There lived once, in Russia, a peasant and his wife who would have been as happy as the day is long, if only God had given them a little child.
One day, as they were watching the children playing in the snow, the man said to the woman: "Wife, shall we go out and help the children make a snowball?" But the wife answered, smiling: "Nay, husband, but since God has given us no little child, let us go and fashion one from the snow." And she put on her long blue cloak, and he put on his long brown coat, and they went out onto the crisp snow, and began to fashion the little child.
First, they made the feet and the legs and the little body, and then they took a ball of snow for the head. And at that moment a stranger in a long cloak, with his hat well drawn over his face, passed that way, and said: "Heaven help your undertaking!" And the peasants crossed themselves and said: "It is well to ask help from Heaven in all we do." Then they went on fashioning the little child. And they made two holes for the eyes and formed the nose and the mouth. And then— wonder of wonders—the little child came alive, and breath came from its nostrils and parted lips.
And the man was feared, and said to his wife: "What have we done?" And the wife said: "This is the little girl child God has sent us." And she gathered it into her arms, and the loose snow fell away from the little creature.
Her hair became golden and her eyes were as blue as forget-me-nots—but there was no colour in her cheeks, because there was no blood in her veins.
In a few days she was like a child of three or four, and in a few weeks she seemed to be the age of nine or ten, and ran about gaily and prattled with the other children, who loved her so dearly, though she was so different from them.
Only, happy as she was, and dearly as her parents loved her, there was one terror in her life, and that was the sun. And during the day she would run and hide herself in cool, damp places away from the sunshine, and this the other children could not understand.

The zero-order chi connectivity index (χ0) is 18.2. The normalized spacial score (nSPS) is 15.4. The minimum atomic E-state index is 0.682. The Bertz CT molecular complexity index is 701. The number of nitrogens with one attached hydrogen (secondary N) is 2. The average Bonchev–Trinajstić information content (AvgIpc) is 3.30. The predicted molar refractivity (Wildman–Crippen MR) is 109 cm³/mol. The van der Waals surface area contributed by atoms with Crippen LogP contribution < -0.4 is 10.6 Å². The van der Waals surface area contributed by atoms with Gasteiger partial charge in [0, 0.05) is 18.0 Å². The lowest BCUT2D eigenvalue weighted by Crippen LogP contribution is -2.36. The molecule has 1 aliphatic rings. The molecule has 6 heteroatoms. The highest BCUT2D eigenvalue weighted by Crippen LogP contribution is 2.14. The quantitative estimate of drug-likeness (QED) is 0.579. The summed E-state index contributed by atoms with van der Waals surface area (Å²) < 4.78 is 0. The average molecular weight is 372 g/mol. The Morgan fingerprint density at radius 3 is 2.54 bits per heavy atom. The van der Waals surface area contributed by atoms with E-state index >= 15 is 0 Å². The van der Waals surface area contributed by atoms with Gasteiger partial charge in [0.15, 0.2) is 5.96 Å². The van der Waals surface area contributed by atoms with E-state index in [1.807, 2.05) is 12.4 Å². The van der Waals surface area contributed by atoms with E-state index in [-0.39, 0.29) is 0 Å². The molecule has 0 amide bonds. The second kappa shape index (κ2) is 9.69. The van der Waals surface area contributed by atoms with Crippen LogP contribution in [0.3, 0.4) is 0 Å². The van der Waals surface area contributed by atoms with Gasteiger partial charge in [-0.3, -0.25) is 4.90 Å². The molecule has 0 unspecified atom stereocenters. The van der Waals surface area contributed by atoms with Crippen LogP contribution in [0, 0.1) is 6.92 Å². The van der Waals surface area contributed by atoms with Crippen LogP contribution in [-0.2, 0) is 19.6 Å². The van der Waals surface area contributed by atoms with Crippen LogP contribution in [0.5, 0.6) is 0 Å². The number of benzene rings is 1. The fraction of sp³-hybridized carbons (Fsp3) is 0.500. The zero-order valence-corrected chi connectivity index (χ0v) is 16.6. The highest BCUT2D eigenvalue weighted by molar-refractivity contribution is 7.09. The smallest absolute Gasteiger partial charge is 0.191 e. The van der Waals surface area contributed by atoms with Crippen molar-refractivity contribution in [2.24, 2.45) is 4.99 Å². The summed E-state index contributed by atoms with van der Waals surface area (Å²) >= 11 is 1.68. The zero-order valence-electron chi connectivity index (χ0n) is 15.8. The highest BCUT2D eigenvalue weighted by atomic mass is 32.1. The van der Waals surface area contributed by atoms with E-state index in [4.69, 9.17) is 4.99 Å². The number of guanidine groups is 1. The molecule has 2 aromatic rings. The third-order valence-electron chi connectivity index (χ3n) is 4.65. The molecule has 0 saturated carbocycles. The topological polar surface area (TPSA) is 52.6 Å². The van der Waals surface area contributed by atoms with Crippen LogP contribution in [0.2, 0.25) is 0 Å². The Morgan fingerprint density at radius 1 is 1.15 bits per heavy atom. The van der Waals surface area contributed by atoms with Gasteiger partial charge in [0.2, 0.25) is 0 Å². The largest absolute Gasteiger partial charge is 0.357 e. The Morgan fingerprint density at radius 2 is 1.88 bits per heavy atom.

As the Spring advanced and the days grew longer and warmed, little Snegourka (for this was the name by which she was known) grew paler and thinner, and her mother would often ask her: "What ails you, my darling?" and Snegourka would say: "Nothing, Mother but I wish the sun were not so bright." One day, on St. John's Day, the children of the village came to fetch her for a day in the woods, and they gathered flowers for her and did all they to make her happy, but it was only when the great red sun went down that Snegourka drew a deep breath of relief and spread her little hands out to the cool evening air. And the boys, glad at her gladness, said: "Let us do something for Snegourka. Let us light a bonfire." And Snegourka not knowing what a bonfire was, she clapped her hands and was as merry and eager as they. And she helped them gather the sticks, and then they all stood round the pile and the boys set fire to the wood.
Snegourka stood watching the flames and listening to the crackle of the wood: and then suddenly they heard a tiny sound—and looking at the place where Snegourka had been standing, they saw nothing but a little snow-drift fast melting. And they called and called, "Snegourka! Snegourka!" thinking she had run into the forest. But there was no answer. Snegourka had disappeared from this life as mysteriously as she had come into it.
—Adapted by the author.
THE WATER NIXIE The river was so clear because it was the home of a very beautiful Water Nixie who lived in it, and who sometimes could emerge from her home and sit in woman's form upon the bank. She had a dark green smock upon her, the colour of the water-weed that waves as the water wills it, deep, deep down. And in her long wet hair were the white flowers of the water-violet, and she held a reed mace in her hand. Her face was very sad because she had lived a long life, and known so many adventures, ever since she was a baby, which was nearly a hundred years ago. For creatures of the streams and trees live a long, long time, and when they die they lose themselves in Nature. That means that they are forever clouds, or trees, or rivers, and never have the form of men and women again.
All water creatures would live, if they might choose it, in the sea, where they are born. It is in the sea they float hand-in-hand upon the crested billows, and sink deep in the great troughs of the strong waves, that are green as jade. They follow the foam and lose themselves in the wide ocean— "Where great whales come sailing by, Sail and sail with unshut eye;" and they store in the Sea King's palace the golden phosphor of the sea. But this Water Nixie had lost her happiness through not being good. She had forgotten many things that had been told her, and she had done many things that grieved others. She had stolen somebody else's property —quite a large bundle of happiness—which belonged elsewhere and not to her. Happiness is generally made to fit the person who owns it, just as do your shoes, or clothes; so that when you take someone else's it's very little good to you, for it fits badly, and you can never forget it isn't yours.